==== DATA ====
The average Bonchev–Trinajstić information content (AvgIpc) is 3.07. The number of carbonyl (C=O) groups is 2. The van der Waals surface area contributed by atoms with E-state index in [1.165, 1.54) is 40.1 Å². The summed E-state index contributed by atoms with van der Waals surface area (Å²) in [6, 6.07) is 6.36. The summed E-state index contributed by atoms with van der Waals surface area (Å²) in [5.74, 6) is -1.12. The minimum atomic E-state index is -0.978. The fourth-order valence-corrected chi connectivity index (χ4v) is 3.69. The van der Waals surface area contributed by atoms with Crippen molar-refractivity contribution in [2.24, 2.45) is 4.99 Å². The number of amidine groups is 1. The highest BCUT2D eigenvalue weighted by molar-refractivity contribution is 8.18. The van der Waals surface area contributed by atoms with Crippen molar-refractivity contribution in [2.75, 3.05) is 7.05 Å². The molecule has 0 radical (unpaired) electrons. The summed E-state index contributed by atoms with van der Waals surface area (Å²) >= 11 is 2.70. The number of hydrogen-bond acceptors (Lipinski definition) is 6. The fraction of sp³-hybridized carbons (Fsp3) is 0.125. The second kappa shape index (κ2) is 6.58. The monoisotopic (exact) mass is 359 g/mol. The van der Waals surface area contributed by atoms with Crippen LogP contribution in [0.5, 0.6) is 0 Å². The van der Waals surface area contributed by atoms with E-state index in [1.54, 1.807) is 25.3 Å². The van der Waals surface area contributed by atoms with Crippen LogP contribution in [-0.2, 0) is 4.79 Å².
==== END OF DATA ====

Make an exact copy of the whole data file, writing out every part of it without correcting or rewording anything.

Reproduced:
The average Bonchev–Trinajstić information content (AvgIpc) is 3.07. The number of carbonyl (C=O) groups is 2. The van der Waals surface area contributed by atoms with E-state index in [1.165, 1.54) is 40.1 Å². The summed E-state index contributed by atoms with van der Waals surface area (Å²) in [6, 6.07) is 6.36. The summed E-state index contributed by atoms with van der Waals surface area (Å²) in [5.74, 6) is -1.12. The minimum atomic E-state index is -0.978. The fourth-order valence-corrected chi connectivity index (χ4v) is 3.69. The van der Waals surface area contributed by atoms with Crippen molar-refractivity contribution in [2.24, 2.45) is 4.99 Å². The number of amidine groups is 1. The highest BCUT2D eigenvalue weighted by molar-refractivity contribution is 8.18. The van der Waals surface area contributed by atoms with Crippen molar-refractivity contribution in [2.75, 3.05) is 7.05 Å². The molecule has 0 radical (unpaired) electrons. The summed E-state index contributed by atoms with van der Waals surface area (Å²) >= 11 is 2.70. The number of hydrogen-bond acceptors (Lipinski definition) is 6. The fraction of sp³-hybridized carbons (Fsp3) is 0.125. The second kappa shape index (κ2) is 6.58. The monoisotopic (exact) mass is 359 g/mol. The van der Waals surface area contributed by atoms with Crippen LogP contribution in [0.5, 0.6) is 0 Å². The van der Waals surface area contributed by atoms with E-state index in [1.54, 1.807) is 25.3 Å². The van der Waals surface area contributed by atoms with Crippen LogP contribution in [-0.2, 0) is 4.79 Å².